Illinois House bill would allow school staff to take parental leave anytime, not consecutively

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[April 10, 2021]  By Greg Bishop

(The Center Square) – With lawmakers headed back to Springfield Tuesday, one measure in the House could take up would allow a new parent employed at a school to take parental leave days anytime, not necessarily immediately after birth.

State Rep. Mary Flowers, D-Chicago, said her House Bill 75 is in response to a teacher from Illinois who last year the Illinois Supreme Court rejected a lawsuit seeking to use leave during the school year, instead of losing the opportunity for having a child just before summer break.

“She wanted to take her maternity leave later and so there was some discrepancy as to whether or not she was entitled to do it and she lost $8,000 because she took unpaid family leave,” Flowers said. “She had to pay for it on her own.”

That case, Dynak v. Board of Education of Wood Dale School District No. 7, was decided last April.

Flowers’ bill would let a school employee take parental leave anytime they want. It wouldn't have to be immediately after giving birth or adopting.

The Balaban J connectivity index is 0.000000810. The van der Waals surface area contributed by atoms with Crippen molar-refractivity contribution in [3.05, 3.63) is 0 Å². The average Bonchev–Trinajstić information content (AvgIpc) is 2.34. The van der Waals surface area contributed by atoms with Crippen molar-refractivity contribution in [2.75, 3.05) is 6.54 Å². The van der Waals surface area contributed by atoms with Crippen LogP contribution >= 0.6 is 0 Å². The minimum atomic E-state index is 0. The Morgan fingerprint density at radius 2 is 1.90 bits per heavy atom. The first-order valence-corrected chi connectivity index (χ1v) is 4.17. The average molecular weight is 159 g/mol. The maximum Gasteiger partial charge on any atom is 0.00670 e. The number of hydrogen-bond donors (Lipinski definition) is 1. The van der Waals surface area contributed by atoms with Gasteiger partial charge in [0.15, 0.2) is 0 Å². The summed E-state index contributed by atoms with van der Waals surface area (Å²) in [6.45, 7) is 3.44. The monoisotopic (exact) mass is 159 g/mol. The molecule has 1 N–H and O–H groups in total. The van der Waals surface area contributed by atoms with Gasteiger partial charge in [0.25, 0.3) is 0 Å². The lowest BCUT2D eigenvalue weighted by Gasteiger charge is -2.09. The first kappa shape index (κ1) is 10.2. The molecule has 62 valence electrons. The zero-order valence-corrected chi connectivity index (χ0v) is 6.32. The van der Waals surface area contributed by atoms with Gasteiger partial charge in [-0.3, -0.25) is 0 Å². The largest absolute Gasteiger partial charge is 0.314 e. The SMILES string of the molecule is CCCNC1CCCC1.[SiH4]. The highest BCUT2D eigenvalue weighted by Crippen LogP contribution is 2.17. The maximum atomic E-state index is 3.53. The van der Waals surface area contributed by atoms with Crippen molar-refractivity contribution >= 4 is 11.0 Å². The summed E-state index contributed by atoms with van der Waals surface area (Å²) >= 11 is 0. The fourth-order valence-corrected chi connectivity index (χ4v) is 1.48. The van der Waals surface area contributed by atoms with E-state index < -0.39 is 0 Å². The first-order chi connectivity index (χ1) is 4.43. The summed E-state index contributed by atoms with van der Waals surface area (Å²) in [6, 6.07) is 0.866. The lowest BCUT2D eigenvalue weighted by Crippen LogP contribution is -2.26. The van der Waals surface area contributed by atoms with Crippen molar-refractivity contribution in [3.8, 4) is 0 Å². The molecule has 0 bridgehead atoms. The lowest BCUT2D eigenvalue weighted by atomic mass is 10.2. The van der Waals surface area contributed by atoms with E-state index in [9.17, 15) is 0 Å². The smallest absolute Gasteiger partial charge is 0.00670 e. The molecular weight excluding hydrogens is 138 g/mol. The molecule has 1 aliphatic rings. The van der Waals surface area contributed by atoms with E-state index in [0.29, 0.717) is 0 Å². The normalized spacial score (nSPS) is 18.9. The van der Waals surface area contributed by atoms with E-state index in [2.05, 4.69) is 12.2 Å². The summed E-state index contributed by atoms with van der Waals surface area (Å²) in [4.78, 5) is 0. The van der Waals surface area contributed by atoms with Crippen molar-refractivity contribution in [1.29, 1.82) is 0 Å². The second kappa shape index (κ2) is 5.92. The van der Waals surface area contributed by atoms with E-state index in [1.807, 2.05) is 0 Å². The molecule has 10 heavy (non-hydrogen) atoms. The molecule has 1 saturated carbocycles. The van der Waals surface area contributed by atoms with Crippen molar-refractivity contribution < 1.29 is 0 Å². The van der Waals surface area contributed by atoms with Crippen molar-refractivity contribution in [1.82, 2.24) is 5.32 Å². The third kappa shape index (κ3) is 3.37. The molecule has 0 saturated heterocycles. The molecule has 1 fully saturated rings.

“And the days do not have to be taken consecutively,” Flowers said. “A lot of women have lost out on their pay because of the time that their child was born.”

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Illinois State Rep. Mary Flowers, D-Chicago, asks questions during debate during an extended session of the Illinois House of Representatives at the Bank of Springfield Center, Saturday, May 23, 2020, in Springfield, Ill. 

The measure does not provide for if the days would expire after a certain time.

Flower’s measure passed the House Labor and Commerce Committee along party lines.

State Rep. Seth Lewis, R-Bartlett, said the measure will affect collective bargaining issues.

“It was a collective bargaining agreement issue where the Supreme Court sided with the language in the collective bargaining agreement,” Lewis said.

He encouraged more review before the final passage.

“So we’re not duplicating and confusing things in to the educational environment,” he said.

The Illinois Association of Schools Boards filed as an opponent.


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